Rather than applying a one-size-fits-all rule at either of these extremes, courts addressing disputes over the scope of social media discovery should employ our well-established rules — there is no need for a specialized or heightened factual predicate to avoid improper "fishing expeditions." In the event that judicial intervention becomes necessary, courts should first consider the nature of the event giving rise to the litigation and the injuries claimed, as well as any other information specific to the case, to assess whether relevant material is likely to be found on the Facebook account. Second, balancing the potential utility of the information sought against any specific "privacy" or other concerns raised by the account holder, the court should issue an order tailored to the particular controversy that identifies the types of materials that must be disclosed while avoiding disclosure of nonrelevant materials. In a personal injury case such as this it is appropriate to consider the nature of the underlying incident and the injuries claimed and to craft a rule for discovering information specific to each. Temporal limitations may also be appropriate — for example, the court should consider whether photographs or messages posted years before an accident are likely to be germane to the litigation. Moreover, to the extent the account may contain sensitive or embarrassing materials of marginal relevance, the account holder can seek protection from the court (see CPLR 3103[a]). Here, for example, Supreme Court exempted from disclosure any photographs of plaintiff depicting nudity or romantic encounters.
Plaintiff suggests that disclosure of social media materials necessarily constitutes an unjustified invasion of privacy. We assume for purposes of resolving the narrow issue before us that some materials on a Facebook account may fairly be characterized as private [FN5]. But even private materials may be subject to discovery if they are [*5]relevant. For example, medical records enjoy protection in many contexts under the physician-patient privilege (see CPLR 4504). But when a party commences an action, affirmatively placing a mental or physical condition in issue, certain privacy interests relating to relevant medical records — including the physician-patient privilege — are waived (see Arons v Jutkowitz, 9 NY3d 393, 409 [2007]; Dillenbeck v Hess, 73 NY2d 278, 287 [1989]). For purposes of disclosure, the threshold inquiry is not whether the materials sought are private but whether they are reasonably calculated to contain relevant information.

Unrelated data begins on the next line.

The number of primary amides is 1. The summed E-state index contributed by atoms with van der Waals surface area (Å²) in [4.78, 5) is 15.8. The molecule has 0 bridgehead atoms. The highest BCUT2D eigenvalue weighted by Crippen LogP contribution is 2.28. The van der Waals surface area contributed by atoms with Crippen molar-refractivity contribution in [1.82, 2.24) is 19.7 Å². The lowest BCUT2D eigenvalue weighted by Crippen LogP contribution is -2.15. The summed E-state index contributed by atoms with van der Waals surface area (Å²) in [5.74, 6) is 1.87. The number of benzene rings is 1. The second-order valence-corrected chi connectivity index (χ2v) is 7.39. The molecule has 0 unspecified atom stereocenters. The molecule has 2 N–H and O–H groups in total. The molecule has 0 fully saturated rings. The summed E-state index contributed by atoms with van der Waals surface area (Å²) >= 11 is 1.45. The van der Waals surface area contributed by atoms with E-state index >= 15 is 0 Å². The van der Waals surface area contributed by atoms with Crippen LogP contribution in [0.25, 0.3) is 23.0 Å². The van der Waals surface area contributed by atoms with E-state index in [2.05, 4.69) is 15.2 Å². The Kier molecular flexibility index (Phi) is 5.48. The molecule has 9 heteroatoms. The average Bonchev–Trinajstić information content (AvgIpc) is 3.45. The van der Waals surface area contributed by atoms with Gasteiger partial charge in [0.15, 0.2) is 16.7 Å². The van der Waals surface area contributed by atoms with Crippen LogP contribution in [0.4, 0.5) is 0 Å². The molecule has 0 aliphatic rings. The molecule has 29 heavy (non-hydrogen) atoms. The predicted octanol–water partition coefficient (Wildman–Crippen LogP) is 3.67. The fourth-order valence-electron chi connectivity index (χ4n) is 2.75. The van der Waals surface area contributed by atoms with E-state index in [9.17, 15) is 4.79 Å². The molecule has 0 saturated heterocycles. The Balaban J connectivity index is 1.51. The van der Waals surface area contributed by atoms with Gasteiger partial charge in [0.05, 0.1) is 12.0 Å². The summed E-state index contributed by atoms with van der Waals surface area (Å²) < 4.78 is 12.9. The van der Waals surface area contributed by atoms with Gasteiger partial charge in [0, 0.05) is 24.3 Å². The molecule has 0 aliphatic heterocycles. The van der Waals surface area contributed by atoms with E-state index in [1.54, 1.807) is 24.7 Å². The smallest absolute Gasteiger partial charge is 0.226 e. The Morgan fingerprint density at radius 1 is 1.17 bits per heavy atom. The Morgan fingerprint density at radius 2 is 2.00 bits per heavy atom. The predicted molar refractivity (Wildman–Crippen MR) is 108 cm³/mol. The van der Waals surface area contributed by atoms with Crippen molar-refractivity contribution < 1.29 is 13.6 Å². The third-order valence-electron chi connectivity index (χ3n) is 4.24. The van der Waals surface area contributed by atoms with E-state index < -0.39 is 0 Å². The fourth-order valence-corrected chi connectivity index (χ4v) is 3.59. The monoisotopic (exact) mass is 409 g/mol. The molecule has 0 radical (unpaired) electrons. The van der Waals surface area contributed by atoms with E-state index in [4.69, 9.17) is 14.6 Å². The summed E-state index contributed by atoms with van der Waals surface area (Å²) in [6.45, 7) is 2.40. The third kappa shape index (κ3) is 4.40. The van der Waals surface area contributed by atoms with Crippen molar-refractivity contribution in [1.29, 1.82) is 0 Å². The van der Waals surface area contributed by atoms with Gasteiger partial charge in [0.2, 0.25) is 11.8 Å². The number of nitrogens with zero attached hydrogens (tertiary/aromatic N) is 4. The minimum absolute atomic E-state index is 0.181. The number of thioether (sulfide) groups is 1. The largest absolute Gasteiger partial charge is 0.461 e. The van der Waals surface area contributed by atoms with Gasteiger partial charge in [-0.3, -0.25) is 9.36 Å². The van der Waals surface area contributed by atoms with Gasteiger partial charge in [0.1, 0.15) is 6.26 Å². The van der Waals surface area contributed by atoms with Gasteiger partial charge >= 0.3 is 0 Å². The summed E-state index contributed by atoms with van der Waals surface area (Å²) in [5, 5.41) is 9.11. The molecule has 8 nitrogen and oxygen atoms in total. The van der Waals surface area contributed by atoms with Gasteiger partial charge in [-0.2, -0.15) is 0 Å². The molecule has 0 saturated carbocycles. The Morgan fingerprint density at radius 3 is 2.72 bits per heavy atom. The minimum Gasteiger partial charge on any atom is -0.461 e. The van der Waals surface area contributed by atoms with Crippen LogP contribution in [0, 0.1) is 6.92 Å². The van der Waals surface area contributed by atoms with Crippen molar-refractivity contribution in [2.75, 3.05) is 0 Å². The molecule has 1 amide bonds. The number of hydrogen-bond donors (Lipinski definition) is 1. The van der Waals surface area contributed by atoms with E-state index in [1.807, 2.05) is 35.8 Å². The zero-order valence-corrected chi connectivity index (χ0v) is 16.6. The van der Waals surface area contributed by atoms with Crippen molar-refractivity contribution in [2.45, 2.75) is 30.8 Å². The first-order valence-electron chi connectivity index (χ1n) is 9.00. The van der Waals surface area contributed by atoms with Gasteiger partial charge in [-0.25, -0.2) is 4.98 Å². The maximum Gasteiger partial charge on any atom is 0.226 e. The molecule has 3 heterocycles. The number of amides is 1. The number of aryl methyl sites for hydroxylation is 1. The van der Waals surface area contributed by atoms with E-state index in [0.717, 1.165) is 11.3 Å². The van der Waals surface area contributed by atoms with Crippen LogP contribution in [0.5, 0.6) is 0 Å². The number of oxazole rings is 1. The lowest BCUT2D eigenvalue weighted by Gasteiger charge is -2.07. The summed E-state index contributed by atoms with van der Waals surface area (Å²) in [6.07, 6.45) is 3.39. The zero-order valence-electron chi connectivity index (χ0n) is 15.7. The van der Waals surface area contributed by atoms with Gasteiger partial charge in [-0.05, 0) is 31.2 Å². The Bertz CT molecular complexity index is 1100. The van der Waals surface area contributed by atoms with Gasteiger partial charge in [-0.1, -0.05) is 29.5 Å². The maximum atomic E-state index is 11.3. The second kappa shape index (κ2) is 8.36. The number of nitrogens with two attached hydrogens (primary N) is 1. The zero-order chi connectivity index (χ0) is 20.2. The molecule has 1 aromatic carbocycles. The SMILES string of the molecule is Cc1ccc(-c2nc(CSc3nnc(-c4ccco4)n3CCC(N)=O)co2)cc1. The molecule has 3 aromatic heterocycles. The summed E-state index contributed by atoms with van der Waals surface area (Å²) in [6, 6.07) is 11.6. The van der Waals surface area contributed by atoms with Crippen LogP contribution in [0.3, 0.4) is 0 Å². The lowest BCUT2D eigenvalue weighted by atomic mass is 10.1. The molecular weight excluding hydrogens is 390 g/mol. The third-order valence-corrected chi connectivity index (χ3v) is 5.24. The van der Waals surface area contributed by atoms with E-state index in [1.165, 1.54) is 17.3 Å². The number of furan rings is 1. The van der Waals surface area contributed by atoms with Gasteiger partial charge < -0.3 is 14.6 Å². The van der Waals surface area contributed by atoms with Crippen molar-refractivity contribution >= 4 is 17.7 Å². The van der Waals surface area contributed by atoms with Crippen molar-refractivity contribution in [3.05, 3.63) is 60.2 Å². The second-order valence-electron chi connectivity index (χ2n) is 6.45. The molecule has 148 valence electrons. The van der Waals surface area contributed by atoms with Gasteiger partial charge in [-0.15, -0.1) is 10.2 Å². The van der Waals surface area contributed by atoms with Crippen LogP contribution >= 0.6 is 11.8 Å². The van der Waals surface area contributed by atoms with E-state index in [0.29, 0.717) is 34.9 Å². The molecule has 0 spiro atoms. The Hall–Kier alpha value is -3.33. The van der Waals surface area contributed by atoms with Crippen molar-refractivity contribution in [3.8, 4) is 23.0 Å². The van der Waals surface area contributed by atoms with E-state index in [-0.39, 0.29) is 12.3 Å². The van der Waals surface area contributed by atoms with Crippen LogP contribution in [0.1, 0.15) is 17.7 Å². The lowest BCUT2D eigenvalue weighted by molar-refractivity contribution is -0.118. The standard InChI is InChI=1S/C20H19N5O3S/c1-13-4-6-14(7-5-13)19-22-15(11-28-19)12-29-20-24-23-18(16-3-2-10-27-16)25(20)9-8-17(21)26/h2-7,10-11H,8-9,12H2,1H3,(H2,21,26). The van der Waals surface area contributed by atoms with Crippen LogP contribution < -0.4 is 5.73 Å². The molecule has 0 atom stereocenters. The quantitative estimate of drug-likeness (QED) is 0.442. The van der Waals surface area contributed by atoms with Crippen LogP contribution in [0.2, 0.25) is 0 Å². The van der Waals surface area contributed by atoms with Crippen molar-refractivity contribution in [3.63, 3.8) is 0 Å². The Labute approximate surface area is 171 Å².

Applying these principles here, the Appellate Division erred in modifying Supreme Court's order to further restrict disclosure of plaintiff's Facebook account, limiting discovery to only those photographs plaintiff intended to introduce at trial [FN6]. With respect to the items Supreme Court ordered to be disclosed (the only portion of the discovery request we may consider), defendant more than met his threshold burden of showing that plaintiff's Facebook account was reasonably likely to yield relevant evidence. At her deposition, plaintiff indicated that, during the period prior to the accident, she posted "a lot" of photographs showing her active lifestyle. Likewise, given plaintiff's acknowledged tendency to post photographs representative of her activities on Facebook, there was a basis to infer that photographs she posted after the accident might be reflective of her post-accident activities and/or limitations. The request for these photographs was reasonably calculated to yield evidence relevant to plaintiff's assertion that she could no longer engage in the activities she enjoyed before the accident and that she had become reclusive. It happens in this case that the order was naturally limited in temporal scope because plaintiff deactivated her Facebook account six months after the accident and Supreme Court further exercised its discretion to exclude photographs showing nudity or romantic encounters, if any, presumably to avoid undue embarrassment or invasion of privacy.
In addition, it was reasonably likely that the data revealing the timing and number of characters in posted messages would be relevant to plaintiffs' claim that she suffered cognitive injuries that caused her to have difficulty writing and using the computer, particularly her claim that she is painstakingly slow in crafting messages. Because Supreme Court provided defendant no access to the content of any messages on the Facebook account (an aspect of the order we cannot review given defendant's failure to appeal to the Appellate Division), we have no occasion to further address whether defendant made a showing sufficient to obtain disclosure of such content and, if so, how the order could have been tailored, in light of the facts and circumstances of this case, to avoid discovery of nonrelevant materials.

The Discipline Book